Ovarian hormones and cognition in the aged female rat: II. Progesterone supplementation reverses the cognitive enhancing effects of ovariectomy

Heather A. Bimonte-Nelson, Rachel S. Singleton, Brice J. Williams, Ann Charlotte E. Granholm

Research output: Contribution to journalArticle

69 Scopus citations

Abstract

The authors hypothesized that the progesterone component of some hormone replacement therapies in women is detrimental to cognition. A previous study showed that ovariectomy (ovx) in aged rats enhanced spatial working memory and decreased elevated progesterone levels (H. A. Bimonte-Nelson, R. S. Singleton, C. L. Hunter, et al., 2003). The current study evaluated whether progesterone administration counteracts these cognitive enhancing effects of ovx. Aged sham and aged ovx rats given progesterone exhibited compromised learning of the working and reference memory components of the task, and made more working memory errors on the latter testing days compared with aged ovx rats not given progesterone. Results suggest that whereas ovx of the aged female rat enhances learning and the ability to handle numerous items of spatial working memory information, progesterone is detrimental to these aspects of performance. These findings may speak to studies in menopausal women which suggest that combination hormone therapies have a negative impact on cognition.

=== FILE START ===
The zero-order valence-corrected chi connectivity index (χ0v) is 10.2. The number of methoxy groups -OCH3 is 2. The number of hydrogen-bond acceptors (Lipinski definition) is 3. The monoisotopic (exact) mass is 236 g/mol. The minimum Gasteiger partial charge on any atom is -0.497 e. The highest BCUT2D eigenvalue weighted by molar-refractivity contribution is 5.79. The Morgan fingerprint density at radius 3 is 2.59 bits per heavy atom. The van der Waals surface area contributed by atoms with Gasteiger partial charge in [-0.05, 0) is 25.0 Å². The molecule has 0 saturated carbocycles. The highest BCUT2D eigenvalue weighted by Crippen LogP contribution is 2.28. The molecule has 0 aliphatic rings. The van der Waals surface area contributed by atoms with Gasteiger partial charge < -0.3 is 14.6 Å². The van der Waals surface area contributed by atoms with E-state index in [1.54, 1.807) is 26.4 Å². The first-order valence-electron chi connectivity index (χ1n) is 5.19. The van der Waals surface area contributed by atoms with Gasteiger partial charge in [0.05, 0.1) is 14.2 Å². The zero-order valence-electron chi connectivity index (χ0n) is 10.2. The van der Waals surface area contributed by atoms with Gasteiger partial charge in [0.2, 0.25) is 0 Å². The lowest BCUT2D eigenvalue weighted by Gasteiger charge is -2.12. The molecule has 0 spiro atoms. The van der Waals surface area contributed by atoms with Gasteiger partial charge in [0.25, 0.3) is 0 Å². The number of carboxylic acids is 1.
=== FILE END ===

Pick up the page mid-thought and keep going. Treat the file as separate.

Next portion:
Original languageEnglish (US)
Pages (from-to)707-714
Number of pages8
JournalBehavioral Neuroscience
Volume118
Issue number4
DOIs
StatePublished - Aug 1 2004
Externally publishedYes

ASJC Scopus subject areas

  • Behavioral Neuroscience

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